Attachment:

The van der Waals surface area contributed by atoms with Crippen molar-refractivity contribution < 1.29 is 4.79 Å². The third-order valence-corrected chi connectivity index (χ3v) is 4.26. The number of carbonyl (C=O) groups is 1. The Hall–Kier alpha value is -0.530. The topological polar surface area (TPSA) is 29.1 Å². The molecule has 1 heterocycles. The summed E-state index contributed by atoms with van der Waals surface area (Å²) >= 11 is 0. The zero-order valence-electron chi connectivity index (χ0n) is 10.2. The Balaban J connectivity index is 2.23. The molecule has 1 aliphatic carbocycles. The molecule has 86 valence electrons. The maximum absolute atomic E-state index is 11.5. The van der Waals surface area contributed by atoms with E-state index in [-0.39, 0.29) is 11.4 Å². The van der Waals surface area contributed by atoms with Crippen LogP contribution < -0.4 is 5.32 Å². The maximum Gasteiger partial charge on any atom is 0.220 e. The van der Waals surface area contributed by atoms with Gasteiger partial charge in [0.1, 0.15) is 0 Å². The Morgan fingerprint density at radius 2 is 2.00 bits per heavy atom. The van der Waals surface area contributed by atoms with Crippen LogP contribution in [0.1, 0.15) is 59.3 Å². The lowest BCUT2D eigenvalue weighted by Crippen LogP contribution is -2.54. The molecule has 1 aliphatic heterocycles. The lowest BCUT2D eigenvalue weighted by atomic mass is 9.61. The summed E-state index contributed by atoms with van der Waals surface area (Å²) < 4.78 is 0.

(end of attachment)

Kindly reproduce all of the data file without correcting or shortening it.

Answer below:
The van der Waals surface area contributed by atoms with Crippen molar-refractivity contribution < 1.29 is 4.79 Å². The third-order valence-corrected chi connectivity index (χ3v) is 4.26. The number of carbonyl (C=O) groups is 1. The Hall–Kier alpha value is -0.530. The topological polar surface area (TPSA) is 29.1 Å². The molecule has 1 heterocycles. The summed E-state index contributed by atoms with van der Waals surface area (Å²) >= 11 is 0. The zero-order valence-electron chi connectivity index (χ0n) is 10.2. The Balaban J connectivity index is 2.23. The molecule has 1 aliphatic carbocycles. The molecule has 86 valence electrons. The maximum absolute atomic E-state index is 11.5. The van der Waals surface area contributed by atoms with E-state index in [-0.39, 0.29) is 11.4 Å². The van der Waals surface area contributed by atoms with Crippen LogP contribution < -0.4 is 5.32 Å². The maximum Gasteiger partial charge on any atom is 0.220 e. The van der Waals surface area contributed by atoms with Gasteiger partial charge in [0.1, 0.15) is 0 Å². The Morgan fingerprint density at radius 2 is 2.00 bits per heavy atom. The van der Waals surface area contributed by atoms with Crippen LogP contribution in [0.1, 0.15) is 59.3 Å². The lowest BCUT2D eigenvalue weighted by Crippen LogP contribution is -2.54. The molecule has 1 aliphatic heterocycles. The lowest BCUT2D eigenvalue weighted by atomic mass is 9.61. The summed E-state index contributed by atoms with van der Waals surface area (Å²) < 4.78 is 0.